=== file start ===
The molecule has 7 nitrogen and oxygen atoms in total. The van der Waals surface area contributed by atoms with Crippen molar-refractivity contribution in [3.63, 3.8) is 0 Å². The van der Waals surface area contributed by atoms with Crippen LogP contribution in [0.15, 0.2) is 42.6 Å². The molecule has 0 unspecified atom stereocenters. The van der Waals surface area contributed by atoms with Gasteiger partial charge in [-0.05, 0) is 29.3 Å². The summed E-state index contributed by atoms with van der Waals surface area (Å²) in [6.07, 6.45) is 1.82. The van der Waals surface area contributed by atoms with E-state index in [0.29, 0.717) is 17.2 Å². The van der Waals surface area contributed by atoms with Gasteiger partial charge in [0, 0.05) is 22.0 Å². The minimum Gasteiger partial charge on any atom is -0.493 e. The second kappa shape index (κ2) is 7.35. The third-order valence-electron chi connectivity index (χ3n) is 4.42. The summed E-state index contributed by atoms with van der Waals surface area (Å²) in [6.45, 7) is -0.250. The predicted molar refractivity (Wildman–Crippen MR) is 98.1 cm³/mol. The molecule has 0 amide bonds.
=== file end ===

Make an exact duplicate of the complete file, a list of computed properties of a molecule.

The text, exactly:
The molecule has 7 nitrogen and oxygen atoms in total. The van der Waals surface area contributed by atoms with Crippen molar-refractivity contribution in [3.63, 3.8) is 0 Å². The van der Waals surface area contributed by atoms with Crippen LogP contribution in [0.15, 0.2) is 42.6 Å². The molecule has 0 unspecified atom stereocenters. The van der Waals surface area contributed by atoms with Gasteiger partial charge in [-0.05, 0) is 29.3 Å². The summed E-state index contributed by atoms with van der Waals surface area (Å²) in [6.07, 6.45) is 1.82. The van der Waals surface area contributed by atoms with E-state index in [0.29, 0.717) is 17.2 Å². The van der Waals surface area contributed by atoms with Gasteiger partial charge in [0, 0.05) is 22.0 Å². The minimum Gasteiger partial charge on any atom is -0.493 e. The second kappa shape index (κ2) is 7.35. The third-order valence-electron chi connectivity index (χ3n) is 4.42. The summed E-state index contributed by atoms with van der Waals surface area (Å²) in [6.45, 7) is -0.250. The predicted molar refractivity (Wildman–Crippen MR) is 98.1 cm³/mol. The molecule has 0 amide bonds.